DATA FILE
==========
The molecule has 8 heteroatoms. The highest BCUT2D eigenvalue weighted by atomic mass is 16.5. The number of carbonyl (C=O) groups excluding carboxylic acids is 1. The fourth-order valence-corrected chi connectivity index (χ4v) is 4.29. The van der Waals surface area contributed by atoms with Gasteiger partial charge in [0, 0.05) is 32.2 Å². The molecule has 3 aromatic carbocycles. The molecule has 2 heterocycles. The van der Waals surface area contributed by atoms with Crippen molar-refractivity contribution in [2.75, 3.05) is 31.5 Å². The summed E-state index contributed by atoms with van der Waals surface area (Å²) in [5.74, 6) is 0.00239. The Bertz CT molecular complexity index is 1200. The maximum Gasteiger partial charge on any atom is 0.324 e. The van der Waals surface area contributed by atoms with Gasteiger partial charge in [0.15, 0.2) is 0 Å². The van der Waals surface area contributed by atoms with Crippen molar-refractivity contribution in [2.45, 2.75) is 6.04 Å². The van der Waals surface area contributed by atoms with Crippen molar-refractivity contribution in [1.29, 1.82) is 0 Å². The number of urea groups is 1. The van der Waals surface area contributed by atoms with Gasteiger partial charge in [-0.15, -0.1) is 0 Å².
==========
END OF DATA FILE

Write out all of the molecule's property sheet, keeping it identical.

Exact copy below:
The molecule has 8 heteroatoms. The highest BCUT2D eigenvalue weighted by atomic mass is 16.5. The number of carbonyl (C=O) groups excluding carboxylic acids is 1. The fourth-order valence-corrected chi connectivity index (χ4v) is 4.29. The van der Waals surface area contributed by atoms with Gasteiger partial charge in [0, 0.05) is 32.2 Å². The molecule has 3 aromatic carbocycles. The molecule has 2 heterocycles. The van der Waals surface area contributed by atoms with Crippen molar-refractivity contribution in [2.75, 3.05) is 31.5 Å². The summed E-state index contributed by atoms with van der Waals surface area (Å²) in [5.74, 6) is 0.00239. The Bertz CT molecular complexity index is 1200. The maximum Gasteiger partial charge on any atom is 0.324 e. The van der Waals surface area contributed by atoms with Gasteiger partial charge in [0.15, 0.2) is 0 Å². The van der Waals surface area contributed by atoms with Crippen molar-refractivity contribution in [2.45, 2.75) is 6.04 Å². The van der Waals surface area contributed by atoms with Crippen molar-refractivity contribution in [1.29, 1.82) is 0 Å². The number of urea groups is 1. The van der Waals surface area contributed by atoms with Gasteiger partial charge in [-0.15, -0.1) is 0 Å².